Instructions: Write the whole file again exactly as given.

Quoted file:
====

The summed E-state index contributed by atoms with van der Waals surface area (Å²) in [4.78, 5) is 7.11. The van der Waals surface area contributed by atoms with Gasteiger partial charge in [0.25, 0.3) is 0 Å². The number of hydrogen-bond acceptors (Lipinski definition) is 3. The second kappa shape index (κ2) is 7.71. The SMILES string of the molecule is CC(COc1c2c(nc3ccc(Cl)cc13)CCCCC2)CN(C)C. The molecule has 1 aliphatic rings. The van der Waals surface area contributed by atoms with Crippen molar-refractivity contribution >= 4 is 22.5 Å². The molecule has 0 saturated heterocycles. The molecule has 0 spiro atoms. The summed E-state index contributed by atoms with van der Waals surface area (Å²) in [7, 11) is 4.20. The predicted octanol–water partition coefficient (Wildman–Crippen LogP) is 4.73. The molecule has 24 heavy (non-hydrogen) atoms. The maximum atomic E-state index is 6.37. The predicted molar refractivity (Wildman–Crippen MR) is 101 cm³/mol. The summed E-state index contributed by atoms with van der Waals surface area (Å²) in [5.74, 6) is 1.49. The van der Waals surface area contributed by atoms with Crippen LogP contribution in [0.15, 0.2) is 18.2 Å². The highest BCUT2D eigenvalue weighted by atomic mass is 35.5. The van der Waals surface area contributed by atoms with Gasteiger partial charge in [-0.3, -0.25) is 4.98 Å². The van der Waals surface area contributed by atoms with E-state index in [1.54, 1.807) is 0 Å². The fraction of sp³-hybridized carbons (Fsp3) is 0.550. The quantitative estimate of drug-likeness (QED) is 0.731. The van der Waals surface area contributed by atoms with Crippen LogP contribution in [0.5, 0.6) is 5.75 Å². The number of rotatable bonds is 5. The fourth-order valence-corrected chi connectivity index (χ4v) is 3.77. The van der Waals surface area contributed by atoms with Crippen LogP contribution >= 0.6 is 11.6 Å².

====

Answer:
The summed E-state index contributed by atoms with van der Waals surface area (Å²) in [4.78, 5) is 7.11. The van der Waals surface area contributed by atoms with Gasteiger partial charge in [0.25, 0.3) is 0 Å². The number of hydrogen-bond acceptors (Lipinski definition) is 3. The second kappa shape index (κ2) is 7.71. The SMILES string of the molecule is CC(COc1c2c(nc3ccc(Cl)cc13)CCCCC2)CN(C)C. The molecule has 1 aliphatic rings. The van der Waals surface area contributed by atoms with Crippen molar-refractivity contribution >= 4 is 22.5 Å². The molecule has 0 saturated heterocycles. The molecule has 0 spiro atoms. The summed E-state index contributed by atoms with van der Waals surface area (Å²) in [7, 11) is 4.20. The predicted octanol–water partition coefficient (Wildman–Crippen LogP) is 4.73. The molecule has 24 heavy (non-hydrogen) atoms. The maximum atomic E-state index is 6.37. The predicted molar refractivity (Wildman–Crippen MR) is 101 cm³/mol. The summed E-state index contributed by atoms with van der Waals surface area (Å²) in [5.74, 6) is 1.49. The van der Waals surface area contributed by atoms with Crippen LogP contribution in [0.15, 0.2) is 18.2 Å². The highest BCUT2D eigenvalue weighted by atomic mass is 35.5. The van der Waals surface area contributed by atoms with Gasteiger partial charge in [-0.3, -0.25) is 4.98 Å². The van der Waals surface area contributed by atoms with E-state index in [1.54, 1.807) is 0 Å². The fraction of sp³-hybridized carbons (Fsp3) is 0.550. The quantitative estimate of drug-likeness (QED) is 0.731. The van der Waals surface area contributed by atoms with Crippen LogP contribution in [0.5, 0.6) is 5.75 Å². The number of rotatable bonds is 5. The fourth-order valence-corrected chi connectivity index (χ4v) is 3.77. The van der Waals surface area contributed by atoms with Crippen LogP contribution >= 0.6 is 11.6 Å².